Noe Tanigawa
Noe Tanigawa

Twenty-six percent of adults in the U.S. have some type of disability, according to the Centers for Disease Control and Prevention. That’s one in four Americans.  As part of a movement to understand people with disabilities, a new dance approach has emerged – and it challenges norms onstage.

Noe Tanigawa
Noe Tanigawa

Netflix’s popular Chef’s Table series introduces chefs worldwide who are creating fancy, eye-popping food.  Unexpectedly, a Korean nun’s episode about temple cooking proved a favorite.  Recently, Jeong Kwan was invited to Honolulu to cook and share her ideas with KCC culinary students and others.

Wikimedia Commons

ALOHA Homes Proposal; Korean Nun/Chef Jeong Kwan; The Long View w/ Neal Milner; Hilo’s Downtown Laundry Express

Kealoha
Kealoha

When Governor Neil Abercrombie appointed Steven Kealoha Wong as Hawai‘i’s first Poet Laureate, he handed Kealoha a mission for the next year: promote writing, reading, and the appreciation of poetry among Hawai‘i’s people. Seven years later, Kealoha’s crafted a multimedia theatre production that’s a creation story for today. 

Hawai'i Craftsmen
Hawai'i Craftsmen

Hawai‘i’s artists, designers, and makers are being invited to pitch ideas for a new community art center in the City’s Chinatown Gateway Plaza.  Several key Honolulu arts organizations have secured a trial space for a pop up this Saturday, then for two and a half months.  If all goes well, HPR’s Noe Tanigawa reports, a vibrant art center could make it easy for Honolulu’s business people to get creative.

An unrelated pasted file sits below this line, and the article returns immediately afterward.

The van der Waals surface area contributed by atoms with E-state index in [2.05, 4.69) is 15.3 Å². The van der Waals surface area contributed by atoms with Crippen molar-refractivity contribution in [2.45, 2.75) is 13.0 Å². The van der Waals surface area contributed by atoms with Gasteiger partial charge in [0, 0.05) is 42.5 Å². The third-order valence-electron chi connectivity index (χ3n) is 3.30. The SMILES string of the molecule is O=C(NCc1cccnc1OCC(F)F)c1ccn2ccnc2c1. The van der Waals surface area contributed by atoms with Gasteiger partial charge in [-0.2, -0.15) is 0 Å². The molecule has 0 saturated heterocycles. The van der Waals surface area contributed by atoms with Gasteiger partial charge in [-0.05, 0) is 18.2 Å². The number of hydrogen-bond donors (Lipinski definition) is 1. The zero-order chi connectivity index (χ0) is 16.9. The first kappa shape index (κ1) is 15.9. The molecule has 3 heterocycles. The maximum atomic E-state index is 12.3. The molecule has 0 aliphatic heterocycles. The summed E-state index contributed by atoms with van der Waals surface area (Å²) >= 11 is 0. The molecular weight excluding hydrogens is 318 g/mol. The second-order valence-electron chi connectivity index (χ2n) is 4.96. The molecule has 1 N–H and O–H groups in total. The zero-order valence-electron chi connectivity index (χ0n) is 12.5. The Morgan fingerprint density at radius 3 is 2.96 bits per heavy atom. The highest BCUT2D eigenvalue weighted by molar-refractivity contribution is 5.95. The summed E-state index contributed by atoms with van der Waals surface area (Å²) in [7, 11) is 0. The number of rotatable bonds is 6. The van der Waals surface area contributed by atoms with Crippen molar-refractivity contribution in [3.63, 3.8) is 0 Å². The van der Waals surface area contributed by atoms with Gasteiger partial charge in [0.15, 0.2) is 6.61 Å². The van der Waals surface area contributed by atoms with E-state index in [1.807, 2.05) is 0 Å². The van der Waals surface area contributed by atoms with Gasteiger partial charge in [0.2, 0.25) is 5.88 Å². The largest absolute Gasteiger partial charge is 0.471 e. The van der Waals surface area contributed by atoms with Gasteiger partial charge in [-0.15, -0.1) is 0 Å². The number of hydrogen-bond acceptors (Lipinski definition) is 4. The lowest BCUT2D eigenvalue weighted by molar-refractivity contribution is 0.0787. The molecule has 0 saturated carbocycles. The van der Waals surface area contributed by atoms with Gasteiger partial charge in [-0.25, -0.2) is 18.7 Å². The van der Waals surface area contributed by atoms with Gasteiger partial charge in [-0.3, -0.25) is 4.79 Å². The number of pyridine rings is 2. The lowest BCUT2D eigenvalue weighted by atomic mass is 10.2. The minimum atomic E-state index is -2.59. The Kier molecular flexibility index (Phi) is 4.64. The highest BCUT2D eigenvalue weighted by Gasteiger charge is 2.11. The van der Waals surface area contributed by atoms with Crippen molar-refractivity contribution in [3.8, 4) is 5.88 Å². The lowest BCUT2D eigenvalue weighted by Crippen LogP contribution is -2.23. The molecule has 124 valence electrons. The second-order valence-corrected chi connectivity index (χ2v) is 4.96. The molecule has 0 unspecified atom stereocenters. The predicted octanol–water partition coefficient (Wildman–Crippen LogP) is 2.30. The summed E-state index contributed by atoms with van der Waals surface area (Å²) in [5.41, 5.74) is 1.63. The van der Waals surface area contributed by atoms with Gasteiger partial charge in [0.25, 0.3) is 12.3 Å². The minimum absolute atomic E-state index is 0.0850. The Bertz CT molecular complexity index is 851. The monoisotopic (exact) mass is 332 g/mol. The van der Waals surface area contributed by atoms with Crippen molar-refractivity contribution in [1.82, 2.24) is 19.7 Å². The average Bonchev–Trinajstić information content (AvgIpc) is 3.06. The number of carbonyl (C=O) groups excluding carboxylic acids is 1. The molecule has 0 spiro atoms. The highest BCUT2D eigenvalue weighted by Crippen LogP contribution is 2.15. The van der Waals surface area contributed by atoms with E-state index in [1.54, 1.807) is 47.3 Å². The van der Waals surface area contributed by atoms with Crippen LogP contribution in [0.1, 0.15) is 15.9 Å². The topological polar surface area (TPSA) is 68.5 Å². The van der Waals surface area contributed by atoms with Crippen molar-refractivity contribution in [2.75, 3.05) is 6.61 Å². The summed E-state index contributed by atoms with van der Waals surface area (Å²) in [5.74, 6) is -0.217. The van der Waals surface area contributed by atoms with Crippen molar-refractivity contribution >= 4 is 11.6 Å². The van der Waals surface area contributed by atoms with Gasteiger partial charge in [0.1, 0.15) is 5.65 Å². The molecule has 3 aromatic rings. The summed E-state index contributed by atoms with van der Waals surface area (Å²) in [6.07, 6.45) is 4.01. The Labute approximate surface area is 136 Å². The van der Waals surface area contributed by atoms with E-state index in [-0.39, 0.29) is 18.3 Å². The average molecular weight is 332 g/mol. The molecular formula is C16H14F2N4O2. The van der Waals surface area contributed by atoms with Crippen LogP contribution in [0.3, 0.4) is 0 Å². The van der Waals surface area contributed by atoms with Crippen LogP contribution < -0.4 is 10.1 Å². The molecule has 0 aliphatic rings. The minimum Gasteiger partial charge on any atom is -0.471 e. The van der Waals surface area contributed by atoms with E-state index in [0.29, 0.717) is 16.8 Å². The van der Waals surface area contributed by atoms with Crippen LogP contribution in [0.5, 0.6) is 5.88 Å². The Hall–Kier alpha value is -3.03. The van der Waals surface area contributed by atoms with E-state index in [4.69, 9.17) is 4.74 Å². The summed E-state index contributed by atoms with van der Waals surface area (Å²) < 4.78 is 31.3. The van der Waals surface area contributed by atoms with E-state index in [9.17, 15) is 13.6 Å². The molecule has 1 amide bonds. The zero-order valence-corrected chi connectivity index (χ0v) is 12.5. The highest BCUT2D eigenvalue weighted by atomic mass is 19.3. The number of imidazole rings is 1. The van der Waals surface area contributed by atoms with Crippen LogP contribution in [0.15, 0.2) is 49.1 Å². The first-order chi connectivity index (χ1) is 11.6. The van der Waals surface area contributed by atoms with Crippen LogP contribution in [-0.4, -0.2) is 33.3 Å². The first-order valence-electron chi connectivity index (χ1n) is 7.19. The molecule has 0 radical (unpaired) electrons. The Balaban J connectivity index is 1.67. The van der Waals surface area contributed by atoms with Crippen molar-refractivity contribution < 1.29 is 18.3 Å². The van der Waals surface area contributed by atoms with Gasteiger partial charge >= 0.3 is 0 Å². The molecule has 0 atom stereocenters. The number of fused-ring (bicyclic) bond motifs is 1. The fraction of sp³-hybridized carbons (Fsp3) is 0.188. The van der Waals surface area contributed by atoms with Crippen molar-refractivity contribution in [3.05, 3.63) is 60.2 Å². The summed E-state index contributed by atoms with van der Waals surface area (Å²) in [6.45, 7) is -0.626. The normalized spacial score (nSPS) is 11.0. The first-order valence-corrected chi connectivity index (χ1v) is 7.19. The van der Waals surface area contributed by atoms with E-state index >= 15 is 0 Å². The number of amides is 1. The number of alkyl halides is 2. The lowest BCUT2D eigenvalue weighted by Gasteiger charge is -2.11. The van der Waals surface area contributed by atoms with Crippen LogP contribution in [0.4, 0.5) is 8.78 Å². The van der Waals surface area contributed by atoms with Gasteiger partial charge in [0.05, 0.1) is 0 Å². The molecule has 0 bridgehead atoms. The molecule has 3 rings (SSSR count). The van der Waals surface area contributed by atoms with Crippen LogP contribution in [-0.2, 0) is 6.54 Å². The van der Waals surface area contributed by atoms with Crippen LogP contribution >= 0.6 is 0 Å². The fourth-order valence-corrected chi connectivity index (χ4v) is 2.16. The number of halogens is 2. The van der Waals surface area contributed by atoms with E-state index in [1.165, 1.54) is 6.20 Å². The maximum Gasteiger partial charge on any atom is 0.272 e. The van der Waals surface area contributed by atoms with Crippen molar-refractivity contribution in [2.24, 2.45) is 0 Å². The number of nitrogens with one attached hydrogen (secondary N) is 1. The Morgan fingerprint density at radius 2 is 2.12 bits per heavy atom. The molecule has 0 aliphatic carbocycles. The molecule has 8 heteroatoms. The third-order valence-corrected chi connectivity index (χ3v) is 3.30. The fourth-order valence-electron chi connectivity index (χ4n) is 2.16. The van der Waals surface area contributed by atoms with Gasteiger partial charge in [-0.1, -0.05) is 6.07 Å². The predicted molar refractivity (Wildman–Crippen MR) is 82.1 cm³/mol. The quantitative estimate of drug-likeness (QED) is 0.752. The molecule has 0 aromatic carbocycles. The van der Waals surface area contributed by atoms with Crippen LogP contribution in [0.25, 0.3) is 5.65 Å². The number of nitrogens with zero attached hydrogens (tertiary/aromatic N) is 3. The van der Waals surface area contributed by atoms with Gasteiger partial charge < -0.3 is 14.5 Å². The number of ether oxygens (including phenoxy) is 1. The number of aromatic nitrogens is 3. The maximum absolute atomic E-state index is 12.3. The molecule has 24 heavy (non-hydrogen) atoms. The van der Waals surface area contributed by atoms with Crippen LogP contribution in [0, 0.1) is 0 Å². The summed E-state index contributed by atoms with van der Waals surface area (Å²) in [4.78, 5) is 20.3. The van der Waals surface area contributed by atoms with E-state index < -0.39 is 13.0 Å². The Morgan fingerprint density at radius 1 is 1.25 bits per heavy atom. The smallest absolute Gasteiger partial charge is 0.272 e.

Noe Tanigawa
Noe Tanigawa

Honolulu is having an art moment, with fine international artworks on view around town.  For example, the Sunday Times UK called Lisa Reihana’s “Emissaries” the best artwork at the 2017 Venice Biennale.  The work, representing New Zealand, left Venice with accolades and bookings in Paris, London, Vienna, and guess what? “Emissaries” is now in Honolulu in a particularly revealing installation.

Keisha Bahr
Keisha Bahr

The ARTS at Marks Garage is under new management.  The mission is still:  To transform downtown Honolulu with the power of the arts.  It was a nice mix of creative brains and skillful hands the other night at the opening of SymbioSEAS—an art-sci (art and science) collaboration.

Noe Tanigawa
Noe Tanigawa

The SaVAge K’lub of New Zealand has been staging unique cultural events in spaces around the world since 2010.  Fifteen members are in Honolulu now for the Honolulu Biennial.  HPR's Noe Tanigawa attended their opening in a storefront on Nu‘uanu Avenue in Chinatown.

Noe Tanigawa
Noe Tanigawa